TESOL International Association Statement on California Proposition 58

by David Cutler | 10/18/2016
Alexandria, VA (18 October 2016) – TESOL International Association has always strongly supported instructional programs that incorporate native language development, such as dual immersion programs and bilingual education. For nearly 20 years, however, English learners (ELs) in California have been denied access to these programs by California Proposition 227, a 1998 law prohibiting public school instruction in any language other than English. Currently, 1.4 million ELs (22% of all students) in California are in English-only immersion programs rather than dual-language programs that provide instruction in both a student’s native language and English. This November, voters have the opportunity to repeal this law by voting “yes” on California Proposition 58, a measure that TESOL strongly supports.

The passage of Proposition 58 would enable school districts to meet the needs of native and nonnative-English-speaking students by authorizing them to establish dual-language immersion programs. More than half the world’s population speaks more than one language. Providing bilingual education programs allow students to become culturally competent and economically competitive global citizens. Workers who speak more than one language have an annual income $7,000 higher than their monolingual peers. In an effort to further recognize these bilingual and multilingual students, TESOL, in conjunction with the American Council on the Teaching of Foreign Languages, the National Association of Bilingual Education, and the National Council of State Supervisors for Languages, helped to create the guidelines for the Seal of Biliteracy, an award given by school systems in 22 states and the District of Columbia that recognizes a student’s high level mastery of two or more languages.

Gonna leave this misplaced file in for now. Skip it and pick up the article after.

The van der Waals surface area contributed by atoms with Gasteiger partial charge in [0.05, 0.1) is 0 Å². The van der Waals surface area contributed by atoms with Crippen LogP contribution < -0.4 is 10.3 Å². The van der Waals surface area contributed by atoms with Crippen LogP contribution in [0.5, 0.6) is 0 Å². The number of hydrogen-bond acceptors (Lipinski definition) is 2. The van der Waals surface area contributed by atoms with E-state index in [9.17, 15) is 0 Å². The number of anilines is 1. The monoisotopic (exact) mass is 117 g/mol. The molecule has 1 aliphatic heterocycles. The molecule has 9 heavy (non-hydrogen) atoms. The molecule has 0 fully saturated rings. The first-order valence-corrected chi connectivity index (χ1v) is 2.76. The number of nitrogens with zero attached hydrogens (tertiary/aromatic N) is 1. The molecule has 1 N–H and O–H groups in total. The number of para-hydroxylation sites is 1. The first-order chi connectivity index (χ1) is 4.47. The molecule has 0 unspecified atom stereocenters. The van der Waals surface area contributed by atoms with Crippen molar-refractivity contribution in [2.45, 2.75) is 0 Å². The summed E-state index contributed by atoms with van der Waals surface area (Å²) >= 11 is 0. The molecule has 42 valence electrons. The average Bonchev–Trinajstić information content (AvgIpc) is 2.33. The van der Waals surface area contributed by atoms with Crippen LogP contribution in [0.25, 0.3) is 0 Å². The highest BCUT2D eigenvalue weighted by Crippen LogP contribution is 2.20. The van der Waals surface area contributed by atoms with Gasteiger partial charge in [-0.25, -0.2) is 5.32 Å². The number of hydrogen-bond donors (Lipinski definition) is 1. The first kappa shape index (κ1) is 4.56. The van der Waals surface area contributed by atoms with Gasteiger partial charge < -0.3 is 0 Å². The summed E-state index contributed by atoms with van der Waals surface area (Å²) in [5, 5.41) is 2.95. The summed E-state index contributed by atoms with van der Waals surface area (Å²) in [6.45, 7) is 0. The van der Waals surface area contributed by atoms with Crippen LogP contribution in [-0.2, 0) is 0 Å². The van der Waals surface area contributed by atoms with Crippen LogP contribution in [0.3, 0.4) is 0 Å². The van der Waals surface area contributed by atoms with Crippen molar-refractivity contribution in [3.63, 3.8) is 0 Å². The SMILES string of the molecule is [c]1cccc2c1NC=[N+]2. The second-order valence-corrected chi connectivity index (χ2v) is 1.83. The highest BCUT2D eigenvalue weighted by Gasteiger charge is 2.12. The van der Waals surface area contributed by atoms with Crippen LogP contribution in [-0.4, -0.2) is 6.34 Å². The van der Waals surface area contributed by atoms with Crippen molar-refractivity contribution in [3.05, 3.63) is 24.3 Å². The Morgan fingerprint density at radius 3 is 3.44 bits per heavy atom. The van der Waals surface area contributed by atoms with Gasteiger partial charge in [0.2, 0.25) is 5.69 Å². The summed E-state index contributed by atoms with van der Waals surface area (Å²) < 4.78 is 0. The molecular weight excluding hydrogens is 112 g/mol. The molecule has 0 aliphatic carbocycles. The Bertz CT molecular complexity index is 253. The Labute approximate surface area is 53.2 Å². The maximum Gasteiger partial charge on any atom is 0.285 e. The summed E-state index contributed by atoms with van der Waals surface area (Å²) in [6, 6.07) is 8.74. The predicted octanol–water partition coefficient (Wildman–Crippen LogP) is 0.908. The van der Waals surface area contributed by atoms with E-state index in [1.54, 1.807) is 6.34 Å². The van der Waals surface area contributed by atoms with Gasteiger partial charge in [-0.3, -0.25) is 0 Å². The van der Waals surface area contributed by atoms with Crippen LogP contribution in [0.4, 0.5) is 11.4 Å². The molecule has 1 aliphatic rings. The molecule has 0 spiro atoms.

TESOL understands that no single program or methodology works in all contexts and has long advocated for the right of local school districts, teachers, and parents to determine which English language programs are the most beneficial for their students. If approved, Proposition 58 would enable parents and guardians of ELs to decide which language acquisition program would best fit the needs of their child. Additionally, school districts would be required to engage with community members to discuss how ELs should be taught, giving all stakeholders a significant role in the education of their children.
 
As TESOL continues to support bilingual instruction in classrooms around the world, it is optimistic that Proposition 58 will offer the most comprehensive and effective educational experiences for English learners and teachers across California.
 
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